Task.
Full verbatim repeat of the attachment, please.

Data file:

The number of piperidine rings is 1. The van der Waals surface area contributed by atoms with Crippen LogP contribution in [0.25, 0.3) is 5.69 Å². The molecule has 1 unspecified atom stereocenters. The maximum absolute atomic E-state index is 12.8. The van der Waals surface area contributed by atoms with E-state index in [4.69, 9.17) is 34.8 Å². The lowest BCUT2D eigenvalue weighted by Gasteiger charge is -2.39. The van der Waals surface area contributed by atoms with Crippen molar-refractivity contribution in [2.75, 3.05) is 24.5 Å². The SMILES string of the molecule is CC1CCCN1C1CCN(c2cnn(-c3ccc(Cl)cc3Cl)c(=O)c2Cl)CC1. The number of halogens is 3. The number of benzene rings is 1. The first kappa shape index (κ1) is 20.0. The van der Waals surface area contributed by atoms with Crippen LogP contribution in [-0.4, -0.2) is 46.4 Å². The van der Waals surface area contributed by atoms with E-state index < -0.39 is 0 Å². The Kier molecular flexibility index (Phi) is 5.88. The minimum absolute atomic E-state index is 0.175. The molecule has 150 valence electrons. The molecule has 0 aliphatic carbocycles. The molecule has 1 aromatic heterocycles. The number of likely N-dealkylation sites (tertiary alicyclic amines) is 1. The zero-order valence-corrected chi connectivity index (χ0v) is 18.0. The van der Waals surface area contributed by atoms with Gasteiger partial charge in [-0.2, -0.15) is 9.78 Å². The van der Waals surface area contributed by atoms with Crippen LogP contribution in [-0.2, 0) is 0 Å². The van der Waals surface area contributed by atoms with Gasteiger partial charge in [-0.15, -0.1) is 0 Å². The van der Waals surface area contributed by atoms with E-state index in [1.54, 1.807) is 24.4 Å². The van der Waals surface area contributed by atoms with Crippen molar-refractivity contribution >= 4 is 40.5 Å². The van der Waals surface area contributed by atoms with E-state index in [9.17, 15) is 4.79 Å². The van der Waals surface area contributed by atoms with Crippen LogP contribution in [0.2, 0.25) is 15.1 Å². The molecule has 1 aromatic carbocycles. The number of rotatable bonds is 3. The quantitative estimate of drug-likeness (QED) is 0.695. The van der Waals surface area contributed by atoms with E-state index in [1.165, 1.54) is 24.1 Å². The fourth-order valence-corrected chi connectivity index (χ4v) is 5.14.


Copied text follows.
The number of piperidine rings is 1. The van der Waals surface area contributed by atoms with Crippen LogP contribution in [0.25, 0.3) is 5.69 Å². The molecule has 1 unspecified atom stereocenters. The maximum absolute atomic E-state index is 12.8. The van der Waals surface area contributed by atoms with E-state index in [4.69, 9.17) is 34.8 Å². The lowest BCUT2D eigenvalue weighted by Gasteiger charge is -2.39. The van der Waals surface area contributed by atoms with Crippen molar-refractivity contribution in [2.75, 3.05) is 24.5 Å². The SMILES string of the molecule is CC1CCCN1C1CCN(c2cnn(-c3ccc(Cl)cc3Cl)c(=O)c2Cl)CC1. The number of halogens is 3. The number of benzene rings is 1. The first kappa shape index (κ1) is 20.0. The van der Waals surface area contributed by atoms with Crippen LogP contribution in [-0.4, -0.2) is 46.4 Å². The van der Waals surface area contributed by atoms with E-state index < -0.39 is 0 Å². The Kier molecular flexibility index (Phi) is 5.88. The minimum absolute atomic E-state index is 0.175. The molecule has 150 valence electrons. The molecule has 0 aliphatic carbocycles. The molecule has 1 aromatic heterocycles. The number of likely N-dealkylation sites (tertiary alicyclic amines) is 1. The zero-order valence-corrected chi connectivity index (χ0v) is 18.0. The van der Waals surface area contributed by atoms with Gasteiger partial charge in [-0.2, -0.15) is 9.78 Å². The van der Waals surface area contributed by atoms with Crippen LogP contribution in [-0.2, 0) is 0 Å². The van der Waals surface area contributed by atoms with Gasteiger partial charge in [-0.15, -0.1) is 0 Å². The van der Waals surface area contributed by atoms with E-state index in [1.54, 1.807) is 24.4 Å². The van der Waals surface area contributed by atoms with Crippen molar-refractivity contribution >= 4 is 40.5 Å². The van der Waals surface area contributed by atoms with E-state index in [9.17, 15) is 4.79 Å². The van der Waals surface area contributed by atoms with Crippen LogP contribution in [0.2, 0.25) is 15.1 Å². The molecule has 1 aromatic carbocycles. The number of rotatable bonds is 3. The quantitative estimate of drug-likeness (QED) is 0.695. The van der Waals surface area contributed by atoms with E-state index in [1.165, 1.54) is 24.1 Å². The fourth-order valence-corrected chi connectivity index (χ4v) is 5.14.